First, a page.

For the random walk problem, let(k) be the expected duration of the game

(until ruin) then:

x(k) = px(k+1) + (1-p)x(k-1) +1 .... with x(0) = 0, and x(N) = 0

Solve for x(k). Note the special case p= .5

Printable View

- Apr 14th 2006, 04:36 AMFamily Guydifference equation
For the random walk problem, let(k) be the expected duration of the game

(until ruin) then:

x(k) = px(k+1) + (1-p)x(k-1) +1 .... with x(0) = 0, and x(N) = 0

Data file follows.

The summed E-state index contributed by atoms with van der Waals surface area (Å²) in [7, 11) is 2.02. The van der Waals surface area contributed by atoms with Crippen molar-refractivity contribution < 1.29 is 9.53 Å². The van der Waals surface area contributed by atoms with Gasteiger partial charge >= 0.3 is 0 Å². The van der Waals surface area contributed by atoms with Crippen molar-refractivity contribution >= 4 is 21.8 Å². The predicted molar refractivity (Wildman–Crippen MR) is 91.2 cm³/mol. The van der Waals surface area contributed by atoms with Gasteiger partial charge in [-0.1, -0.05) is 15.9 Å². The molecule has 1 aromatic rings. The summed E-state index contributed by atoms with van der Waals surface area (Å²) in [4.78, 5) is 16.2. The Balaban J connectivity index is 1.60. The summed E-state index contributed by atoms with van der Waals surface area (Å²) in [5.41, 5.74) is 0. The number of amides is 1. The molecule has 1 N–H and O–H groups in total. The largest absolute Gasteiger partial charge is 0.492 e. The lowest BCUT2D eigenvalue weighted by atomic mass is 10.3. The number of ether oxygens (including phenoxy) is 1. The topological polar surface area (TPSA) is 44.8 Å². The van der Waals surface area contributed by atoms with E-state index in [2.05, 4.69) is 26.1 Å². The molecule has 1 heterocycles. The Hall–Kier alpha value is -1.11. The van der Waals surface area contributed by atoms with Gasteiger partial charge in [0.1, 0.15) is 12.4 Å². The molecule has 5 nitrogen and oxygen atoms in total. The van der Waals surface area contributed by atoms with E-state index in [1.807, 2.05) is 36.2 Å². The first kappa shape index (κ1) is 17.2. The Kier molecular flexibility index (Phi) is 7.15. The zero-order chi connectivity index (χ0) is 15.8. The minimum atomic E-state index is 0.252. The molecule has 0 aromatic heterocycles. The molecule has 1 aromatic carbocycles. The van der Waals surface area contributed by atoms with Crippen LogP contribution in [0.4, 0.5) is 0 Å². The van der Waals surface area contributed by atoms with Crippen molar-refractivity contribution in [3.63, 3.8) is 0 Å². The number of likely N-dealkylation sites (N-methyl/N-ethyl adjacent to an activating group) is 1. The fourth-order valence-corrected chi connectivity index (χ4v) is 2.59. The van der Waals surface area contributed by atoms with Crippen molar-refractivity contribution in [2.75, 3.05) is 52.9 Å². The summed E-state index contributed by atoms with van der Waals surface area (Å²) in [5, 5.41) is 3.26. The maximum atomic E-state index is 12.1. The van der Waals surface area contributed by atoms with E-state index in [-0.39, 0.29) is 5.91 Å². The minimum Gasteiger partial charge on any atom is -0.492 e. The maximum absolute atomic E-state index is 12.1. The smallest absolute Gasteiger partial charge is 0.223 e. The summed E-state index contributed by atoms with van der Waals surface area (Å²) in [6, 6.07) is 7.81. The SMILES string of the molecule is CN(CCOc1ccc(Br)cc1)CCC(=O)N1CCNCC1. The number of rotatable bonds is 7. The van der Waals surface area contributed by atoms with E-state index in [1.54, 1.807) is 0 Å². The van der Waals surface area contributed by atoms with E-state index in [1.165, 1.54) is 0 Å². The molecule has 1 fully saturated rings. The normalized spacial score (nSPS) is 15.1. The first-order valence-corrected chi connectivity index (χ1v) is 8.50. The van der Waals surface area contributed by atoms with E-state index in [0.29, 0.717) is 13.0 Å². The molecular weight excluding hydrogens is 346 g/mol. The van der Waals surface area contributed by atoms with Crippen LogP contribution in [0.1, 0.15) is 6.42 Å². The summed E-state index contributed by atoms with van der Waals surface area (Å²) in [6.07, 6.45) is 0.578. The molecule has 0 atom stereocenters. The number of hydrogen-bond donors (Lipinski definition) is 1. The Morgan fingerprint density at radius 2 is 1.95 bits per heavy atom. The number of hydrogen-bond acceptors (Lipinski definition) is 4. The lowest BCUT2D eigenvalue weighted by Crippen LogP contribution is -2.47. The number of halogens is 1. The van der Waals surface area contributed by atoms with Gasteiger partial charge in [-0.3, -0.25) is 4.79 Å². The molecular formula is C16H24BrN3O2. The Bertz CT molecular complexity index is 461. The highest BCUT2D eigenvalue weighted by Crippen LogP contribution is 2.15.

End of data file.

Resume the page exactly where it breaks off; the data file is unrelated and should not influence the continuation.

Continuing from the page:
Solve for x(k). Note the special case p= .5 - Apr 15th 2006, 12:31 PMrgep
Try a solution of the form x(k) = A t^k + Bk . You find that At^k +Bk = pAt^{k+1} + pB(k+1) + (1-p)At^{k-1} + (1-p)B(k-1) + 1. Collecting terms, At^{k-1}(t - pt^2 - (1-p)) = pB - (1-p)B + 1. Since the two sides are independent, they must both be zero. This gives a quadratic equation for t, with roots t_1 and t_2, and an equation for B, so that the general solution is A_1t_1^k + A_2t_2^k + Bk, where B is now fixed and A_1 and A_2 are determined by the end conditions. If p=1/2 the equation for t has a repeated root and you introduce a trial solution of the form (A+Ck)t^k + Bk.